The Horniman Museum is also hoping to throw open its doors again on May 17, subject to government guidance.
Although the gardens and the animal walk are open now, visitors will be allowed back inside the museum of curiosities, which has displays on anthropology, musical instruments and natural history.
The World Gallery has over 3000 objects which show some of the ways ordinary people live their lives around the world.
Visitors can see intricately tooled Tuareg metalwork, arctic seal and reindeer skin, and smell aromatic herbs used by Bhutanese ritual healers in the Himalayas.
The Natural History Gallery, with its famously over-stuffed walrus will also be open.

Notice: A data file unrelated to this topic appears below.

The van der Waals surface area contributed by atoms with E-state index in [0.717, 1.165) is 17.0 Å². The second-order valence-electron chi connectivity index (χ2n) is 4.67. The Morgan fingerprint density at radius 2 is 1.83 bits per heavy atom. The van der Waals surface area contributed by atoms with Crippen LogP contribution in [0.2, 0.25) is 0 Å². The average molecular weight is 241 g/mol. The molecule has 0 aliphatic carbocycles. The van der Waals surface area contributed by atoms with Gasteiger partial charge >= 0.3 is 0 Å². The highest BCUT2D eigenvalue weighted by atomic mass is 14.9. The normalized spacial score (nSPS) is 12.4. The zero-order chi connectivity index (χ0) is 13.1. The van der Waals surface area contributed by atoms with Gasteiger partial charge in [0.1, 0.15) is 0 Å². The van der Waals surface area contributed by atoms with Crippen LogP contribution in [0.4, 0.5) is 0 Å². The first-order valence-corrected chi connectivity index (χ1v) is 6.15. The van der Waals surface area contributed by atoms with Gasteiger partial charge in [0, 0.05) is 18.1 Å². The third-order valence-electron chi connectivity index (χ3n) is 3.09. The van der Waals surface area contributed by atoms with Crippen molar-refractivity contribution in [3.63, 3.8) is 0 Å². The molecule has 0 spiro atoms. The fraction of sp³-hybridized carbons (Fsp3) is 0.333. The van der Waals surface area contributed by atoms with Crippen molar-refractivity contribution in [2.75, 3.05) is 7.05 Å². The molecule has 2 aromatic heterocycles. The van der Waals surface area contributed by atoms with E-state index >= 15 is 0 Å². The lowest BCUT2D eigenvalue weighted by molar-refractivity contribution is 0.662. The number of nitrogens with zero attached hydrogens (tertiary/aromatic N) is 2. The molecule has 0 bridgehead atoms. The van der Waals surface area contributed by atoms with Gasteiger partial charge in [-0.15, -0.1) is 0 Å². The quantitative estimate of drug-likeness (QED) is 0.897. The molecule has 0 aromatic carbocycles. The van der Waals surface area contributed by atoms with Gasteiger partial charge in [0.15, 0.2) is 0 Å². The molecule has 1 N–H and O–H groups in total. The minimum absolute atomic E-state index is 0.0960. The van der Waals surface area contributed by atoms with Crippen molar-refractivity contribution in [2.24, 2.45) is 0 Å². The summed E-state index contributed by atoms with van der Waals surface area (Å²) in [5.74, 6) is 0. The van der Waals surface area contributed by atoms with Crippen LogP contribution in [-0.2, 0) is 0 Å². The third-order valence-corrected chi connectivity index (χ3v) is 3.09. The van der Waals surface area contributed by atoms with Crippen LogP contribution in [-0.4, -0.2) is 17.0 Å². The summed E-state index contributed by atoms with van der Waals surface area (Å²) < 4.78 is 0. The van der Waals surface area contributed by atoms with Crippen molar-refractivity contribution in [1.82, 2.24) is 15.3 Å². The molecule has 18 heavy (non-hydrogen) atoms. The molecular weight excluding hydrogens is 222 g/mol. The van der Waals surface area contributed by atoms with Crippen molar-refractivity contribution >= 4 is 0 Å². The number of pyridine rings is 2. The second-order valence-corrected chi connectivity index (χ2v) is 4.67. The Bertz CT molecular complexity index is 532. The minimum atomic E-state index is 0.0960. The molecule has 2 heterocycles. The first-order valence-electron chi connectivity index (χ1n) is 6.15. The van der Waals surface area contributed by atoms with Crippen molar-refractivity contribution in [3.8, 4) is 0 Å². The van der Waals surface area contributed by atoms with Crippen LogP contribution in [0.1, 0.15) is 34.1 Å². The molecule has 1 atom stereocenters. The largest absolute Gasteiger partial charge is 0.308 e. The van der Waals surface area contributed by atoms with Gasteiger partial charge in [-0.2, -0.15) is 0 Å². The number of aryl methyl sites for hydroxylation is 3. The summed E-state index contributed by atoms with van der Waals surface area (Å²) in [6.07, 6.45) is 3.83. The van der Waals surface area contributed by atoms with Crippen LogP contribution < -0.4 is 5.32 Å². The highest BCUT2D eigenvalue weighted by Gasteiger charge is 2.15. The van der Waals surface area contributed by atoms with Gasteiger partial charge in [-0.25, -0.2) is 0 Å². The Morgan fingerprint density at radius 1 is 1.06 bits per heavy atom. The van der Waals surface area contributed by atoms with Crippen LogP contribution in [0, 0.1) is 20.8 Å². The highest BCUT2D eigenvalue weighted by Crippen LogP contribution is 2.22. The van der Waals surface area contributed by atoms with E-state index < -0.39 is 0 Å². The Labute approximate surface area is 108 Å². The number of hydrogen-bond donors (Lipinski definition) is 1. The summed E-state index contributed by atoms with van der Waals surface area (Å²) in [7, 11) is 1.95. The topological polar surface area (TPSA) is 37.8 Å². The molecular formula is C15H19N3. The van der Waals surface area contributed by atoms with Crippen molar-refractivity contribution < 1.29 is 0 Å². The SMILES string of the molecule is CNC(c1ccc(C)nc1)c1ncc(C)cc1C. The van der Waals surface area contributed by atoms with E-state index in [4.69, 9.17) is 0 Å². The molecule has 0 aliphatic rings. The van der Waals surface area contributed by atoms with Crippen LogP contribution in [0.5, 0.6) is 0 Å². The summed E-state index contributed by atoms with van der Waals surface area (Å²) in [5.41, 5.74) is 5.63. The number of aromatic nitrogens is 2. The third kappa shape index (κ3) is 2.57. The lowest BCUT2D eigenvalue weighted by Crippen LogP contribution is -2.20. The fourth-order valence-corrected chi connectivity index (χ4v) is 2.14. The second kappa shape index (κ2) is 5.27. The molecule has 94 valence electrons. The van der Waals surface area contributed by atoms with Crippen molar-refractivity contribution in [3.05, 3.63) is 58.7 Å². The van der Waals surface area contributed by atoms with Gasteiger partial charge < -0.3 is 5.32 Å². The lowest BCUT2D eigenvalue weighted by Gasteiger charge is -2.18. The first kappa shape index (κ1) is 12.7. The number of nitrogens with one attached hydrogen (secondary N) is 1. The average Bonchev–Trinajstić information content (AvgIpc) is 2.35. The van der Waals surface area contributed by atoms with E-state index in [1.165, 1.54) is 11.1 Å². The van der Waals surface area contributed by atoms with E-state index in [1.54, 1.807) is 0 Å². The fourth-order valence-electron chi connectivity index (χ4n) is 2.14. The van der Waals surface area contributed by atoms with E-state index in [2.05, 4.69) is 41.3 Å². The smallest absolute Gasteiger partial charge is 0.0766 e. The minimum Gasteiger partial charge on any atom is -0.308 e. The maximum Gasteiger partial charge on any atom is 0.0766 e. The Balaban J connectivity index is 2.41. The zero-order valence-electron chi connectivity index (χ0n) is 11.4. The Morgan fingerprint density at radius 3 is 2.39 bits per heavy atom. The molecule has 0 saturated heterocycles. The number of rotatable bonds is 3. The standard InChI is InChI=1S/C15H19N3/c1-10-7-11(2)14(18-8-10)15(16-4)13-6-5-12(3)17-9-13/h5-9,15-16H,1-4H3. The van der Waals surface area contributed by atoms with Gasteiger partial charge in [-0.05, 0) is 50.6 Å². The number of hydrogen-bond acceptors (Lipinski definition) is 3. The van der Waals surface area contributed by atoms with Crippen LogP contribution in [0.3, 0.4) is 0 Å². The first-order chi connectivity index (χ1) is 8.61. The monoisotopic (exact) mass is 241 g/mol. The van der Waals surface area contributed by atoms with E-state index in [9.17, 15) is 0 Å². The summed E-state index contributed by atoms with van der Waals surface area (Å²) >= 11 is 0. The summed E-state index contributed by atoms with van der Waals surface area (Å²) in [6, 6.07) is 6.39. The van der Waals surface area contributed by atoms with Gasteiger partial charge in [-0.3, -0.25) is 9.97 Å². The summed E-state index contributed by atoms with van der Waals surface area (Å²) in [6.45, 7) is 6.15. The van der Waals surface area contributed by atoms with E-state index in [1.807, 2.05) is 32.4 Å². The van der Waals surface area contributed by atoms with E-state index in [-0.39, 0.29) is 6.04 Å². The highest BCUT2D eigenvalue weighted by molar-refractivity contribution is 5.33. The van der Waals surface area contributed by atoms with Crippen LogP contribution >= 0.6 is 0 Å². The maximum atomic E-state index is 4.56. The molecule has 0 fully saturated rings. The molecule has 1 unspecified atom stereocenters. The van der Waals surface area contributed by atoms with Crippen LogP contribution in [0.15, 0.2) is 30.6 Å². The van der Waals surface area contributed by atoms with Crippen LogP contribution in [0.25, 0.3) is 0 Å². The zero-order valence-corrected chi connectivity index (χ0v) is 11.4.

More than 1,300 musical instruments from around the world are also on display.
The museum will also have an exciting family friendly exhibition Monkey Business about the world of primates.
From the tiny mouse lemur to the mighty gorilla, visitors can come face to face with more than 60 spectacular taxidermy specimens of monkeys, apes, lemurs, lorises and bush-babies, alongside models, stunning photography and film.
The exhibition examines the key characteristics of primates and how they have evolved and adapted over time, how they communicate, and the tools they have developed to obtain food.
Jo Hatton, Keeper of Natural History, said: “Over half of the world’s primate species are now threatened with extinction. Monkey Business explores how primates face an increasingly uncertain future and explains that it’s not too late to act. Everyone can do something to ensure that our closest cousins thrive and survive.”
The museum also features a butterfly house and an aquarium.
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